Kerry hopes to maintain his rise from political ashes in Phoenix

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The Independent US

With the latest polls placing them in a statistical tie, George Bush aimed fresh verbal attacks at his challenger John Kerry yesterday as he campaigned ahead of tonight's third and final debate.

With the latest polls placing them in a statistical tie, George Bush aimed fresh verbal attacks at his challenger John Kerry yesterday as he campaigned ahead of tonight's third and final debate.

In a final burst of allegations, Mr Bush said Mr Kerry would be forced to raise taxes in order to pay for his domestic proposals. He also continued to hurl the apparently unpalatable "l" word at his opponent, saying that while Mr Kerry was trying to cover his tracks he remained a "confirmed" liberal.

"I'm on my way to Arizona for the final debate. Those debates have highlighted the clear differences between the senator and me, ranging from jobs to taxes to health care and the war on terror. Much as he's tried to obscure it, on issue after issue, my opponent has showed why he has earned his ranking as the most liberal member of the United States Senate," said Mr Bush, speaking in Colorado Springs, Colorado before he made his way to a Republican fundraiser in Phoenix, Arizona.

While Mr Kerry was not campaigning yesterday, instead using the time to prepare for tonight's debate, his campaign was quick to fire back at the president's comments.

A spokesman, Phil Singer, said that Mr Bush's criticisms of Mr Kerry's domestic programmes were based on misleading studies.

"Over the past four years, we've seen health care in this country deteriorate into a crisis, costs have hit record levels, millions of people have lost their coverage and John Kerry has a plan to deal with those issues," he said.

Polls show Mr Bush and Mr Kerry in a mathematical tie as they prepare for what could be a crucial debate tonight on domestic issues at Arizona State University in the city of Tempe.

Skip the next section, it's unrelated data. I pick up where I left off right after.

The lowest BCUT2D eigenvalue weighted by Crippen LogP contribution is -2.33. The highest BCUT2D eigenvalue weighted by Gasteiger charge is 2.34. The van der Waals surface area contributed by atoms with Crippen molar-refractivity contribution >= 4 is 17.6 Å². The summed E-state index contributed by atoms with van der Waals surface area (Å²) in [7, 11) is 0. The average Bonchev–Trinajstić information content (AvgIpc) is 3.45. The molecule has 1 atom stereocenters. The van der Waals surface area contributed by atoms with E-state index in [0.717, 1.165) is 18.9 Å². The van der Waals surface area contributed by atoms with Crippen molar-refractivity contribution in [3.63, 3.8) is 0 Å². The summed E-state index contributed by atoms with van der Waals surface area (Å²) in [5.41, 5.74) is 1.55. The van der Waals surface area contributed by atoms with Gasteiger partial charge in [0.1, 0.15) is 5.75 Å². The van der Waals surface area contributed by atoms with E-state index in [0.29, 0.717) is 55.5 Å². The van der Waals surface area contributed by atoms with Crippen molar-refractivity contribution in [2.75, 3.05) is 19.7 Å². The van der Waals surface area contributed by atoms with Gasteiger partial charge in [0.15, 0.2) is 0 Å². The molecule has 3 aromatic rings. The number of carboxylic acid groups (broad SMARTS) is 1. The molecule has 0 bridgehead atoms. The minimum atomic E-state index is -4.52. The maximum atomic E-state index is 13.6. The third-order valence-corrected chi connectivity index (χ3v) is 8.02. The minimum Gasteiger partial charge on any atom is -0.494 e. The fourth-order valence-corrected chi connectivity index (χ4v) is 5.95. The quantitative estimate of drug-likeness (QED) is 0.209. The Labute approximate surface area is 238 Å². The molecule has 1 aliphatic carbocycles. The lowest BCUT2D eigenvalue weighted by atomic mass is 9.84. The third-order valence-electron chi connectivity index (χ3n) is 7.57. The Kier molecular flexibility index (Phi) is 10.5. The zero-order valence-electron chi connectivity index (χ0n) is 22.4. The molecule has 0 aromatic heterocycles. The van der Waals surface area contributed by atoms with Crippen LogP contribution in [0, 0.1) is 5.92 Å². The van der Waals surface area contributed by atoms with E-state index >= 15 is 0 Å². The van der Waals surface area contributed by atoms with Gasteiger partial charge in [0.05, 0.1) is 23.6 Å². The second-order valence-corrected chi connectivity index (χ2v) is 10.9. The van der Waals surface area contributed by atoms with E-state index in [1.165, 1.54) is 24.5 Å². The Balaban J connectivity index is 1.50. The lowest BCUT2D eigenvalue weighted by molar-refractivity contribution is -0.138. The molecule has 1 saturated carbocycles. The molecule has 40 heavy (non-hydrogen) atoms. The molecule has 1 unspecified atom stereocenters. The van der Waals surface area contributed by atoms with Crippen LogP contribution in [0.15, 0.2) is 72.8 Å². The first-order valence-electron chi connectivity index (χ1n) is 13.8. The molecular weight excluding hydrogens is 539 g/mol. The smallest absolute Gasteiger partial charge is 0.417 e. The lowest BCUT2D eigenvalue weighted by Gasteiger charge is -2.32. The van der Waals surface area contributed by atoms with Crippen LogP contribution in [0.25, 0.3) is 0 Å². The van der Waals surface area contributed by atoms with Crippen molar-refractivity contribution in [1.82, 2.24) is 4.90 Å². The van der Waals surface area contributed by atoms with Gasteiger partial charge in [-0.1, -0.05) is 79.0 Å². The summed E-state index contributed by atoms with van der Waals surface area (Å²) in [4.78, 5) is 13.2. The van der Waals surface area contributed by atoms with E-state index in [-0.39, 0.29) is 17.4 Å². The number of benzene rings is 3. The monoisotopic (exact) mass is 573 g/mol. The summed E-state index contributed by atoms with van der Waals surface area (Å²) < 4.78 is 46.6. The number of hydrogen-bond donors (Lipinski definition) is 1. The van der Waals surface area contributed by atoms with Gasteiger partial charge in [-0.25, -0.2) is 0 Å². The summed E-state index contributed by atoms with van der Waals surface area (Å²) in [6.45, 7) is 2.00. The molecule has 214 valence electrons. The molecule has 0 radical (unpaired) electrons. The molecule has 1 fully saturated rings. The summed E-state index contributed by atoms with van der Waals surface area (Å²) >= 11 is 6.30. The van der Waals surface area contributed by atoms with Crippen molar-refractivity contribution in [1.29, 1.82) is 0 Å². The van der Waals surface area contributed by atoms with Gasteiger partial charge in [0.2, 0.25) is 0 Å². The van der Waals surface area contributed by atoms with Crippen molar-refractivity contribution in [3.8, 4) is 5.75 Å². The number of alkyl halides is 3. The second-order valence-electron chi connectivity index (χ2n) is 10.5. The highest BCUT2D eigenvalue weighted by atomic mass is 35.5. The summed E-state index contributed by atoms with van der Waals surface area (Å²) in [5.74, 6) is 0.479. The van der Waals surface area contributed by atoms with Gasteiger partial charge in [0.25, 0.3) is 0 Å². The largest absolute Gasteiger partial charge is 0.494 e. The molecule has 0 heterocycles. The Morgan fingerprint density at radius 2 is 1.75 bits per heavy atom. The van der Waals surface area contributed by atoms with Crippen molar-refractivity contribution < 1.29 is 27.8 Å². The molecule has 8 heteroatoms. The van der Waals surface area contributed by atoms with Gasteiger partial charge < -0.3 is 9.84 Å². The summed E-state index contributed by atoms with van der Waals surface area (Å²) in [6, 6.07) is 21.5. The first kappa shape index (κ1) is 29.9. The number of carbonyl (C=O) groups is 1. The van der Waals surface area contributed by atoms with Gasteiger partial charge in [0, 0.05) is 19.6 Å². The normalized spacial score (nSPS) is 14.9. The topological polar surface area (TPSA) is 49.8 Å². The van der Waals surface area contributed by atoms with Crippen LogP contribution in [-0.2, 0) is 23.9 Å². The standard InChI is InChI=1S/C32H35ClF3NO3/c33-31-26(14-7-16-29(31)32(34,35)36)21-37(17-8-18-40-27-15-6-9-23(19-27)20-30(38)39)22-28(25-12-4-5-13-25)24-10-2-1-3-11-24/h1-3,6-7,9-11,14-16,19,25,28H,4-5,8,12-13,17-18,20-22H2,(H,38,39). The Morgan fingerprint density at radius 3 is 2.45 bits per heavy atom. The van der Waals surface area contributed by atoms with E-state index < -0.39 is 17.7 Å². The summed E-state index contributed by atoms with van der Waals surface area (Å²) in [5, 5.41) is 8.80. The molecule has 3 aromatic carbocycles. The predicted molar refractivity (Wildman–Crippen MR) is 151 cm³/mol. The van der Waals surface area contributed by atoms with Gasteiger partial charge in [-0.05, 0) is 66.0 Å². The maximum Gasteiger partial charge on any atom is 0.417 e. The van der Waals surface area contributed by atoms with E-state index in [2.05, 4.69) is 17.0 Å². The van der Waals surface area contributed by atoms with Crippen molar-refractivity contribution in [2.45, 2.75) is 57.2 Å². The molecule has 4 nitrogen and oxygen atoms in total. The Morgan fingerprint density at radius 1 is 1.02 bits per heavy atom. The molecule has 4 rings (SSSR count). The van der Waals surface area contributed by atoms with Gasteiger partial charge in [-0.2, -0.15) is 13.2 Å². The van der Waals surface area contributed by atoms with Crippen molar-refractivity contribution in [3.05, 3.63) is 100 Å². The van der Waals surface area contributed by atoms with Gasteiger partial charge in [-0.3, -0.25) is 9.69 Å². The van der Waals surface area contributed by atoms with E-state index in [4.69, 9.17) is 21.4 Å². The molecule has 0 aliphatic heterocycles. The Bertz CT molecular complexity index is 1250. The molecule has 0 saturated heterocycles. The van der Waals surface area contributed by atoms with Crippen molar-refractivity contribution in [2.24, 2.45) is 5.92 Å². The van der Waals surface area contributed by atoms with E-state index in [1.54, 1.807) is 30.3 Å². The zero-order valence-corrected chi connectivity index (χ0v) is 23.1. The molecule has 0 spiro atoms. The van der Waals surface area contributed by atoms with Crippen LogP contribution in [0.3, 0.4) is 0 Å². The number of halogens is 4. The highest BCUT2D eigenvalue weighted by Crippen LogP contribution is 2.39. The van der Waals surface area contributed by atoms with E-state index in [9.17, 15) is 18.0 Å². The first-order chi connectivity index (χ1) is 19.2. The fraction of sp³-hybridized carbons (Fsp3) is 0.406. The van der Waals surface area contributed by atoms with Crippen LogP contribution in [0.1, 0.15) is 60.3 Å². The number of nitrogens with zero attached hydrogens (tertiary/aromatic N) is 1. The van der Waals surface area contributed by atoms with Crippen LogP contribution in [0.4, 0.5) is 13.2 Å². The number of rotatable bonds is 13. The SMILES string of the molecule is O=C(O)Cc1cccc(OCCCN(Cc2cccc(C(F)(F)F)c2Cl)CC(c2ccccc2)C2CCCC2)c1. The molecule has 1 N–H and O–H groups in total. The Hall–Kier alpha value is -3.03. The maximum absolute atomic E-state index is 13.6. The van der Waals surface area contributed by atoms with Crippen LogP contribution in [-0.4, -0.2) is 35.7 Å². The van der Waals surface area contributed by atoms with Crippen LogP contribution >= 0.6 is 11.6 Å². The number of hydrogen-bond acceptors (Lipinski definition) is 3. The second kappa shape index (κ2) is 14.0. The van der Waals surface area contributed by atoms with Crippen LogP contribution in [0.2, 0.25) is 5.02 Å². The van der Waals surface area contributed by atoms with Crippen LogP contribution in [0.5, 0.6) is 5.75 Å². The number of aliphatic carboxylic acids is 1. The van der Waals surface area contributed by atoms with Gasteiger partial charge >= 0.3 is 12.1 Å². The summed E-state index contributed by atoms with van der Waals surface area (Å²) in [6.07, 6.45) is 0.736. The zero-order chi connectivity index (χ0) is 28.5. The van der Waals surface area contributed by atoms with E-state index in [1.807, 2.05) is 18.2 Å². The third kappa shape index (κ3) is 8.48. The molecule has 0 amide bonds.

A Gallup poll taken for CNN and USA Today placed Mr Kerry on 49 points and Mr Bush on 48, while a poll conducted for Reuters by Zogby placed the two men on 45 points each.

As the polls have narrowed and hardened, campaigning by the two candidates and their parties has become increasingly barbed: in addition to Mr Bush's "liberal" accusations, Mr Kerry on Monday sought to tie the current record oil prices to Mr Bush's supporters in the energy industry.

"[The record price] means a lot more profit for this president's friends in the oil industry. But for most middle class Americans, the Bush tax increase is a tax increase that they can't afford," said Mr Kerry, campaigning in New Mexico, one of a dozen or so battleground states.

The debate in Arizona will focus largely on domestic issues, following the first debate in Florida which addressed foreign policy and the second encounter - a so-called "town hall" debate - in Cleveland, in which members of the audience were invited to ask questions of the candidates.

Mr Kerry, generally reckoned to have the better grasp of policy detail during the previous two debates, will be looking to capitalise tonight on an area on which Democrats have traditionally been considered stronger. Mr Bush's task has not been made easier by the latest monthly employment figures, released last Friday, which showed a smaller than anticipated number of jobs being created in September.

Mr Bush stressed the need for growth of community health centres to serve the poor and said that newly enacted legislation would revamp the healthcare available to senior citizens. He said Mr Kerry's proposed changes would put millions of people looking for health care into "a government programme".

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